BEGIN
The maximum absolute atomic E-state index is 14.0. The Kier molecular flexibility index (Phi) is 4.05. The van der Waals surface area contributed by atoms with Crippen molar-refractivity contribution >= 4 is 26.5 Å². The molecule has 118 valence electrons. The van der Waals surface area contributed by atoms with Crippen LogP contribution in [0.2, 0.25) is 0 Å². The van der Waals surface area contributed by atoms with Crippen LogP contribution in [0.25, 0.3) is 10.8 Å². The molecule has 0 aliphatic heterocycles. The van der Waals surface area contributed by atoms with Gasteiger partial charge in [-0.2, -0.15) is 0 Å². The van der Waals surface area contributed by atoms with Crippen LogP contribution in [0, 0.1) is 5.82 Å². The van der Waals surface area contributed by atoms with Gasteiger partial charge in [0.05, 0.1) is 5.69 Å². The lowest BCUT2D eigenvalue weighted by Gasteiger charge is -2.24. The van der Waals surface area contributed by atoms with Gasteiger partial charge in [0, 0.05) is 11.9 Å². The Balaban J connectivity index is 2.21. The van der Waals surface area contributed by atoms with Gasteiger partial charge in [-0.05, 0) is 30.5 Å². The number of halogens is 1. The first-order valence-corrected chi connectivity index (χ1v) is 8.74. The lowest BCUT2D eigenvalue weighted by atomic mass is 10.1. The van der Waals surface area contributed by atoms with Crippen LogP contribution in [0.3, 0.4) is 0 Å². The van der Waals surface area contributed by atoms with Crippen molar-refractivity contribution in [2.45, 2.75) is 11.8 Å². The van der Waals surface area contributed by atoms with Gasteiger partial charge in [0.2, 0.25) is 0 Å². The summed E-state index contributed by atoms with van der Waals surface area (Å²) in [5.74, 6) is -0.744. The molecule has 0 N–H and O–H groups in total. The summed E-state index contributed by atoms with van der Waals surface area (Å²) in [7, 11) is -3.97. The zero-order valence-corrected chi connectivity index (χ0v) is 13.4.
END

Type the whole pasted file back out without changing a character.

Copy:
The maximum absolute atomic E-state index is 14.0. The Kier molecular flexibility index (Phi) is 4.05. The van der Waals surface area contributed by atoms with Crippen molar-refractivity contribution >= 4 is 26.5 Å². The molecule has 118 valence electrons. The van der Waals surface area contributed by atoms with Crippen LogP contribution in [0.2, 0.25) is 0 Å². The van der Waals surface area contributed by atoms with Crippen LogP contribution in [0.25, 0.3) is 10.8 Å². The molecule has 0 aliphatic heterocycles. The van der Waals surface area contributed by atoms with Gasteiger partial charge in [-0.2, -0.15) is 0 Å². The van der Waals surface area contributed by atoms with Crippen LogP contribution in [0, 0.1) is 5.82 Å². The van der Waals surface area contributed by atoms with Gasteiger partial charge in [0.05, 0.1) is 5.69 Å². The lowest BCUT2D eigenvalue weighted by Gasteiger charge is -2.24. The van der Waals surface area contributed by atoms with Gasteiger partial charge in [0, 0.05) is 11.9 Å². The Balaban J connectivity index is 2.21. The van der Waals surface area contributed by atoms with Gasteiger partial charge in [-0.05, 0) is 30.5 Å². The number of halogens is 1. The first-order valence-corrected chi connectivity index (χ1v) is 8.74. The lowest BCUT2D eigenvalue weighted by atomic mass is 10.1. The van der Waals surface area contributed by atoms with Crippen LogP contribution in [0.3, 0.4) is 0 Å². The van der Waals surface area contributed by atoms with Crippen molar-refractivity contribution in [2.45, 2.75) is 11.8 Å². The van der Waals surface area contributed by atoms with Gasteiger partial charge in [0.2, 0.25) is 0 Å². The summed E-state index contributed by atoms with van der Waals surface area (Å²) in [5.74, 6) is -0.744. The molecule has 0 N–H and O–H groups in total. The summed E-state index contributed by atoms with van der Waals surface area (Å²) in [7, 11) is -3.97. The zero-order valence-corrected chi connectivity index (χ0v) is 13.4.